Open Data and the Caribbean Protected Areas Gateway

Here in all of the Caribbean, there are two possible futures regarding data: open or closed. A closed future would mean that data collection, sharing and use are limited. Whereas an open future is one where collected data is shared and open to the public and can be used by various organizations to inform policy or decision making. With an open data future for PAs, governments, businesses and civil society collect, use and publish data openly. 

The Caribbean Protected Areas Gateway (CPAG) was established under the Biodiversity and Protected Areas Management Program (BIOPAMA). The CPAG aims to link data to better decisions concerning the Caribbean’s protected resources. It is a resource hub for facilitating and promoting viable decisions and policies by decision makers and resource managers for effective and sustainable management of protected areas and biodiversity. 

Provided there is access to better data and analytic tools, Protected Areas can be monitored and assessed to recognize any changes, be it positive or negative (better outcomes). This will enable better policies and decisions.

Problem: data gaps exist in the Caribbean and where data does exist, it is not being shared.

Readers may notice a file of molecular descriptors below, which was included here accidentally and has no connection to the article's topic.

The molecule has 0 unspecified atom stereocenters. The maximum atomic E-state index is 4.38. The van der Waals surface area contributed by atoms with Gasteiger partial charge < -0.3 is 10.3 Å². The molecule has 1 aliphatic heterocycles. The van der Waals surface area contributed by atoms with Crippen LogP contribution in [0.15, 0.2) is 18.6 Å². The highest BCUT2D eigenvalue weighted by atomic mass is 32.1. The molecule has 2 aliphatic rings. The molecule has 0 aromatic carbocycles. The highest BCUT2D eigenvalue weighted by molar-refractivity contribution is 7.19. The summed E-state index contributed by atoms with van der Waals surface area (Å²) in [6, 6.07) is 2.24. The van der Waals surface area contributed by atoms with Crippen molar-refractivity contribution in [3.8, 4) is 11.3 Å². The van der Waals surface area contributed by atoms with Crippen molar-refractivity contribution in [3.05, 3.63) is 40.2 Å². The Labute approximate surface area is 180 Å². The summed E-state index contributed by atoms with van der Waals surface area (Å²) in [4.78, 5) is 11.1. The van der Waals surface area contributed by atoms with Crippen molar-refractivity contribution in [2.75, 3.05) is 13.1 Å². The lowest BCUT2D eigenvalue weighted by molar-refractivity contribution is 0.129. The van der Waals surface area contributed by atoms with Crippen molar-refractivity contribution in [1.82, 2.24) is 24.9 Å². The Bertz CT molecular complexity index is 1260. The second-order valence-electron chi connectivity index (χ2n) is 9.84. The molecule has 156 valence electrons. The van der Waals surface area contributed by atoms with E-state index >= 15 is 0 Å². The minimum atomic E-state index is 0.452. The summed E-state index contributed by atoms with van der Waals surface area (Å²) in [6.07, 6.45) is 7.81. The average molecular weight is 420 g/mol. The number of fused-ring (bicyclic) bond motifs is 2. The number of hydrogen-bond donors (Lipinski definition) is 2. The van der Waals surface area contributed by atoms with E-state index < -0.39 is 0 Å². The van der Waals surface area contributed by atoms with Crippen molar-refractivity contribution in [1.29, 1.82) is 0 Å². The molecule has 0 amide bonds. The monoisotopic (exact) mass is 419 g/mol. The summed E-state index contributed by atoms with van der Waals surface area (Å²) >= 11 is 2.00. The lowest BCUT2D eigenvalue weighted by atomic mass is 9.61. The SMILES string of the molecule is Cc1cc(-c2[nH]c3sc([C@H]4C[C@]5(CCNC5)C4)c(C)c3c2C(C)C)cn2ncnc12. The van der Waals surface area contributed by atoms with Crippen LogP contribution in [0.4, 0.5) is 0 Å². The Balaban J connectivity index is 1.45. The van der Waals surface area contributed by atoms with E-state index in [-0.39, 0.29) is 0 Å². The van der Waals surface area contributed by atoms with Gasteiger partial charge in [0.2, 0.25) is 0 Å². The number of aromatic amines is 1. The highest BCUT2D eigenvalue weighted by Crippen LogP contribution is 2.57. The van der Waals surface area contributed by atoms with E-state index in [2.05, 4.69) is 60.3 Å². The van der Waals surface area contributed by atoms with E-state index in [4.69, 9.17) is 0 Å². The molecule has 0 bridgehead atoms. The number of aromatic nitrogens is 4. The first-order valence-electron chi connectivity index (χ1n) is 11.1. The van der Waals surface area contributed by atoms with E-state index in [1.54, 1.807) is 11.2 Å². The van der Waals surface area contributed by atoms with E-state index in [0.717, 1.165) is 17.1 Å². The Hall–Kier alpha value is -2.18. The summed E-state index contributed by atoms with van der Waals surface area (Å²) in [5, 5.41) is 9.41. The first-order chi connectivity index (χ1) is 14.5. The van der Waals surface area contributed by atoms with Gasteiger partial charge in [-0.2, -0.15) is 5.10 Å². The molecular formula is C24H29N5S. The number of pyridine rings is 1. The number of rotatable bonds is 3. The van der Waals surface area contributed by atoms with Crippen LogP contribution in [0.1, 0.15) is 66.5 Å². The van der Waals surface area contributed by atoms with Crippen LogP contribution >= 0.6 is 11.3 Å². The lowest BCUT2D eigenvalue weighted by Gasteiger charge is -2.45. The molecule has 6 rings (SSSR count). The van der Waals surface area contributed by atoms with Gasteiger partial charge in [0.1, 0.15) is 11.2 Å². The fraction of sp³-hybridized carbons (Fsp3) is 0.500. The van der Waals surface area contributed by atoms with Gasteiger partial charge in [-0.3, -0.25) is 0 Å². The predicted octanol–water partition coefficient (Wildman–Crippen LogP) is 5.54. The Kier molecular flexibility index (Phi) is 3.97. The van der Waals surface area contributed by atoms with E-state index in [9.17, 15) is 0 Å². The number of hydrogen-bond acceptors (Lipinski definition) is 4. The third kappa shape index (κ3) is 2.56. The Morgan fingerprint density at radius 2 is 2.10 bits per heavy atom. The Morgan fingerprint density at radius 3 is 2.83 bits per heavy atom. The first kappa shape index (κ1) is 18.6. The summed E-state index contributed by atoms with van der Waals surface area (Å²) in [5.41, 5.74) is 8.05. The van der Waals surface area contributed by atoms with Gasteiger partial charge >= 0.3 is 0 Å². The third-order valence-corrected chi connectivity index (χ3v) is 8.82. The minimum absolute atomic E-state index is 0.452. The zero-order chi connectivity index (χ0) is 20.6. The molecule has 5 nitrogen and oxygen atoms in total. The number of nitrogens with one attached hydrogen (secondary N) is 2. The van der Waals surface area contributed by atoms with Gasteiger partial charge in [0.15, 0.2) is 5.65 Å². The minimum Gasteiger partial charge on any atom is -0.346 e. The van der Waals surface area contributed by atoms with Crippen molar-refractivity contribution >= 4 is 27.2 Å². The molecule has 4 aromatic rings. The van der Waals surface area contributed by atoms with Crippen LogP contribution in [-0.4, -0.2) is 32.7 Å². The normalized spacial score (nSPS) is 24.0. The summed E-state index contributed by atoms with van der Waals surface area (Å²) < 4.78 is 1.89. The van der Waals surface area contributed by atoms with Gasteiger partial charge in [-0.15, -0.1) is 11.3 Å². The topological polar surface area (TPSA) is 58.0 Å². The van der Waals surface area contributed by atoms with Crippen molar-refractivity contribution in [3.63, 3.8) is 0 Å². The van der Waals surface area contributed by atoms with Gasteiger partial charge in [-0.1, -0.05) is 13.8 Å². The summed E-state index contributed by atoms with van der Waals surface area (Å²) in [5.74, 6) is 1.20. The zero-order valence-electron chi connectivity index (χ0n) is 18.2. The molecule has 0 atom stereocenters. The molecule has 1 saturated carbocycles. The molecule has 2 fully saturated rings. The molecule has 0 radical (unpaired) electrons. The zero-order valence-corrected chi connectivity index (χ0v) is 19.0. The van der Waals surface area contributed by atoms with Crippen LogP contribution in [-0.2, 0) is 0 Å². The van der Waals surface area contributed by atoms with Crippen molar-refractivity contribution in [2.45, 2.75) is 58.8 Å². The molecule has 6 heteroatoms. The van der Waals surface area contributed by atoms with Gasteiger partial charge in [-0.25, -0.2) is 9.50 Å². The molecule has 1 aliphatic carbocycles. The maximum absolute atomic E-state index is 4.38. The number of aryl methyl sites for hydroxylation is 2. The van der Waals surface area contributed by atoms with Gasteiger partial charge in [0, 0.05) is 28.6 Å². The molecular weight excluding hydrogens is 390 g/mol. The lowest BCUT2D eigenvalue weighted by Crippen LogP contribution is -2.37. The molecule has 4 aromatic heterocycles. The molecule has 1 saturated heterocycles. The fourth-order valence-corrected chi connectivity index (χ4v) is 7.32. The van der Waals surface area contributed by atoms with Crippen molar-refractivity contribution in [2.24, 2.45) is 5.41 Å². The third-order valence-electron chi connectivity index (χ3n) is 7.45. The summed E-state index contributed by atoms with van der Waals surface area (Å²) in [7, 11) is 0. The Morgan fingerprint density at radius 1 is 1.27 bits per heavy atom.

Legal, cultural and financial challenges are some of the commonly encountered hurdles to data sharing. This is a reality in the Caribbean where there often is resistance to share data across agencies, including public sector agencies.

Sourcing data can be riddled with roadblocks. Inadequate consent procedures, uncertainty about data ownership, information silos and limited organizational staffing leads to a variety of problems, such as duplication of effort, lack of synergy and missed opportunities. It is not unusual for data sourcing exercises to quickly turn into a ‘wild goose chase’. 

Here’s a hypothetical example to demonstrate the impact of lost data sharing opportunities. We’ll name the agency the ‘Fisheries Division. They collect data on the number of fishermen and fish catch within a community. The Community Development/Gender Affairs office collects data on employment, livelihoods and education. The issue is that there is no integration of these datasets; so informed decision on cross cutting matters cannot be made. 
A PA manger may decide to implement policies that will expand the size of a PA. Without the right types of data available to make such a decision, there may not be a full view on impacts to be expected. “Will fish catch decline as the no-take zone is expanded?” “Will fishermen change trade as a result of reduced income?” “Will there be an increase in unemployment and poverty?” Such questions should be posed before deciding on an expansion. Paucity of open data or insufficient data sharing may therefore stymie progress.

In this context, the Caribbean Protected Areas Gateway is picking up momentum: datasets are slowly being shared, and relationships are being built with various agencies and data custodians. However, progress needs to be further catalyzed, which will be a focus going forward.

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